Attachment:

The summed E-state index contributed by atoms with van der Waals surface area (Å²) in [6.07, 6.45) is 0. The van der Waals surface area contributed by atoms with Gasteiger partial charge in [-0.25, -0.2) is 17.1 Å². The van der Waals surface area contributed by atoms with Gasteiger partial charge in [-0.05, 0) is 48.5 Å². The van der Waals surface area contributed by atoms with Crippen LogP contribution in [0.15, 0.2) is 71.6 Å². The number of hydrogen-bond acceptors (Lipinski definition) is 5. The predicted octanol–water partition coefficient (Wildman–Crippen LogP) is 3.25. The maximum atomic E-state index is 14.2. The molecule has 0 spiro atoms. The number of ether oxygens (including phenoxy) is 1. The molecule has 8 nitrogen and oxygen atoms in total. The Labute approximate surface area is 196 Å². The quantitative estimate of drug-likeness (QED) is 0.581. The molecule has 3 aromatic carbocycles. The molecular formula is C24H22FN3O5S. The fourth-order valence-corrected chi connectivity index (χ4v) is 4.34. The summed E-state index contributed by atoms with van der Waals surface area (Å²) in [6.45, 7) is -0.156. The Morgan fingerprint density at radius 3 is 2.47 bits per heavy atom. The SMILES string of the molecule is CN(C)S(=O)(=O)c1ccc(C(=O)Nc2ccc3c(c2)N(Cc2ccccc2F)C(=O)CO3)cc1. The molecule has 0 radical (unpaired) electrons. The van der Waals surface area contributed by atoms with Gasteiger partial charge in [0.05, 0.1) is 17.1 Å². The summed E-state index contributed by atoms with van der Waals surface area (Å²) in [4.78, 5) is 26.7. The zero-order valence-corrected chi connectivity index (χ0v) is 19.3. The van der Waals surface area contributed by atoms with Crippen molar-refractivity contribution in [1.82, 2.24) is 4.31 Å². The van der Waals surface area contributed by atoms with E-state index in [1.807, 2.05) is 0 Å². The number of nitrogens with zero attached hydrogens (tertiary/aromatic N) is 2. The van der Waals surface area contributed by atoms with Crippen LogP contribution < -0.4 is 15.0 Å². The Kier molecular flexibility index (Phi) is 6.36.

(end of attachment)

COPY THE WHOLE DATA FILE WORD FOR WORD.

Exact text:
The summed E-state index contributed by atoms with van der Waals surface area (Å²) in [6.07, 6.45) is 0. The van der Waals surface area contributed by atoms with Gasteiger partial charge in [-0.25, -0.2) is 17.1 Å². The van der Waals surface area contributed by atoms with Gasteiger partial charge in [-0.05, 0) is 48.5 Å². The van der Waals surface area contributed by atoms with Crippen LogP contribution in [0.15, 0.2) is 71.6 Å². The number of hydrogen-bond acceptors (Lipinski definition) is 5. The predicted octanol–water partition coefficient (Wildman–Crippen LogP) is 3.25. The maximum atomic E-state index is 14.2. The molecule has 0 spiro atoms. The number of ether oxygens (including phenoxy) is 1. The molecule has 8 nitrogen and oxygen atoms in total. The Labute approximate surface area is 196 Å². The quantitative estimate of drug-likeness (QED) is 0.581. The molecule has 3 aromatic carbocycles. The molecular formula is C24H22FN3O5S. The fourth-order valence-corrected chi connectivity index (χ4v) is 4.34. The summed E-state index contributed by atoms with van der Waals surface area (Å²) in [6.45, 7) is -0.156. The Morgan fingerprint density at radius 3 is 2.47 bits per heavy atom. The SMILES string of the molecule is CN(C)S(=O)(=O)c1ccc(C(=O)Nc2ccc3c(c2)N(Cc2ccccc2F)C(=O)CO3)cc1. The molecule has 0 radical (unpaired) electrons. The van der Waals surface area contributed by atoms with Gasteiger partial charge in [0.05, 0.1) is 17.1 Å². The summed E-state index contributed by atoms with van der Waals surface area (Å²) in [4.78, 5) is 26.7. The zero-order valence-corrected chi connectivity index (χ0v) is 19.3. The van der Waals surface area contributed by atoms with Crippen molar-refractivity contribution in [1.82, 2.24) is 4.31 Å². The van der Waals surface area contributed by atoms with E-state index in [1.807, 2.05) is 0 Å². The number of nitrogens with zero attached hydrogens (tertiary/aromatic N) is 2. The van der Waals surface area contributed by atoms with Crippen LogP contribution < -0.4 is 15.0 Å². The Kier molecular flexibility index (Phi) is 6.36.